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Milwaukee Voucher Program to Generate Nearly $500 Million in Benefits, Study Shows

February 27, 2017

Milwaukee, Wisconsin’s school voucher program will generate nearly $500 million in economic benefits to the city over the next 20 years, a study has found.

The Milwaukee Parental Choice Program (MPCP) has been providing private school vouchers to low-income students since 1990. During the 2016–17 school year, 28,188 students participated in the program.

More Grads, Less Crime

The study, titled “The Economic Benefit of School Choice in Milwaukee,” found students who attend high-performing schools are more likely to graduate from high school, be employed, stay out of prison, and be less dependent on welfare and other government services.

“By 2035, because of higher high school graduation rates, students who use a voucher in the MPCP will generate $473 million economic benefits to Wisconsin more than similar students at [Milwaukee Public Schools],” the study reports. “Graduating from high school is associated with being more likely to earn a higher income throughout life—which results in more tax revenue, less likely to need expensive, government-funded medical care, and a lower likelihood of being reliant on welfare.

“By 2035, in total, because of less crime committed, students who use a voucher in the MPCP will generate $26 million more economic benefit than similar students at MPS,” the study found. “By 2035, because of fewer felonies, students who use a voucher in the MPCP will generate a $24 million benefit and because of fewer misdemeanors, students who use a voucher in the MPCP will generate $1.7 million more economic benefit to Wisconsin.”

Potential for Other Cities

Researchers Corey DeAngelis, a distinguished doctoral fellow at the University of Arkansas, and Will Flanders, education research director at the Wisconsin Institute for Law & Liberty, conducted the study.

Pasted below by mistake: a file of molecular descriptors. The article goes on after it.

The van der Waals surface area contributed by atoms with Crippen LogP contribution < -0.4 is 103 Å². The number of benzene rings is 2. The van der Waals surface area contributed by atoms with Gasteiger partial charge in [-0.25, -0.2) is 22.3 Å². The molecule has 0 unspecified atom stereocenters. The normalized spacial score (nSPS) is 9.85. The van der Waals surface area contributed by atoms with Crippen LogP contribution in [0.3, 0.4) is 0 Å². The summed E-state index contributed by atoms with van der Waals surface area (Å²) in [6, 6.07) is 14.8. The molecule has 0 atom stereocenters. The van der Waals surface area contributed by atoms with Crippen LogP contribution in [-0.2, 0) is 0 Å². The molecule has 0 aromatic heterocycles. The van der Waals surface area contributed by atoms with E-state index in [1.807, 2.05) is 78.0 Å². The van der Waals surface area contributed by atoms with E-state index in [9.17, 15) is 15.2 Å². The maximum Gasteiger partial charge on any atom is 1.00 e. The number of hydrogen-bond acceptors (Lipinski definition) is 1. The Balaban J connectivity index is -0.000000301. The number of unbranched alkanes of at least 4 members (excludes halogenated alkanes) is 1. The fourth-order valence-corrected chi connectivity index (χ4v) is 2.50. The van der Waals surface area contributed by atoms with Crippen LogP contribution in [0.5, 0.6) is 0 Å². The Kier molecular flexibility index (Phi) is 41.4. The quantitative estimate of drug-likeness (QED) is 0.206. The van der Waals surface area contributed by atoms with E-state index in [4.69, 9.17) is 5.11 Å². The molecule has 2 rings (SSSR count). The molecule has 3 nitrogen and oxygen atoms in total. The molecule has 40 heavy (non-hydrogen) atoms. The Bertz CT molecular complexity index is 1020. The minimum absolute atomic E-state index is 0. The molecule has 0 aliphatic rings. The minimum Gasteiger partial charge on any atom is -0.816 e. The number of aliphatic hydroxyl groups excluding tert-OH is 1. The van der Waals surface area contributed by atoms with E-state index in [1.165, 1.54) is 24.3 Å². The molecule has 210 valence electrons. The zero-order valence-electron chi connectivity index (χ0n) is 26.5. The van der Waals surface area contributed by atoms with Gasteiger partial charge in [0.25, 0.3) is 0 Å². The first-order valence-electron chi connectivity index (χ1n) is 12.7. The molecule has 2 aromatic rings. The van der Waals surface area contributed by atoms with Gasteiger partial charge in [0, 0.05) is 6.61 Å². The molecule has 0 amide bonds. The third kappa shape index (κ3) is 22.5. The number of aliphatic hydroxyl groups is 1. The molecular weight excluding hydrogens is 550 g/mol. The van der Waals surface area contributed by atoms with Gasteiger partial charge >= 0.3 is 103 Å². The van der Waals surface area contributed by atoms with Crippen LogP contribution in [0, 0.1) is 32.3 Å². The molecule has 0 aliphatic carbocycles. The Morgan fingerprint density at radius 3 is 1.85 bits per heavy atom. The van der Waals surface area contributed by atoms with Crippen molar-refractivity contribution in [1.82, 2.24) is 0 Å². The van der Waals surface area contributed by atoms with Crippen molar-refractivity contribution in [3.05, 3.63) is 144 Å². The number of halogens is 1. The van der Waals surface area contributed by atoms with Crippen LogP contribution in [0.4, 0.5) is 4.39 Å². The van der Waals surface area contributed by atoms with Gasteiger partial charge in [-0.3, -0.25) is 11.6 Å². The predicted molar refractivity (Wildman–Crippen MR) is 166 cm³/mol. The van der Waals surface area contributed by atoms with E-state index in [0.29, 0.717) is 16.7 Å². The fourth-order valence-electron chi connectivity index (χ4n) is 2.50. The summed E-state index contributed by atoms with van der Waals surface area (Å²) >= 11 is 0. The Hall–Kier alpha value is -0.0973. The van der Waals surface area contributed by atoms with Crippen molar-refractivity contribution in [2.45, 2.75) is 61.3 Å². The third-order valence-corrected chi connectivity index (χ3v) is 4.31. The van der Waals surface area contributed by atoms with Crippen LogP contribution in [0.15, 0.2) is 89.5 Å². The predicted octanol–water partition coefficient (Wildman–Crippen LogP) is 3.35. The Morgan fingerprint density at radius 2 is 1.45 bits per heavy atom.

Flanders says the benefits experienced in Milwaukee could be improved upon in other areas with fewer regulatory constraints.

“I believe the benefits here are even on the low end of what could be expected in programs that are maybe a little bit more lightly regulated,” Flanders said. “I think other cities could realize similar or larger benefits.”

DeAngelis says the differences among cities means he can’t guarantee the benefits will be the same everywhere, but he says he would expect similar benefits for comparable types of students in other locations.

“Test scores are very mixed across the United States, so it’s hard to tell, if you ask me about a specific place, what the effects would be,” said DeAngelis. “If you’re asking if we can theorize, [yes], other places may receive similar benefits.”

Kenneth Artz ( writes from Dallas, Texas.


Corey DeAngelis and Will Flanders, “The Economic Benefit of School Choice in Milwaukee,” Wisconsin Institute for Law & Liberty, December 2016:

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Artz has more than 20 years’ experience in nonprofit organizations, publishing, newspaper reporting, and public policy advocacy. @@KennethArtz

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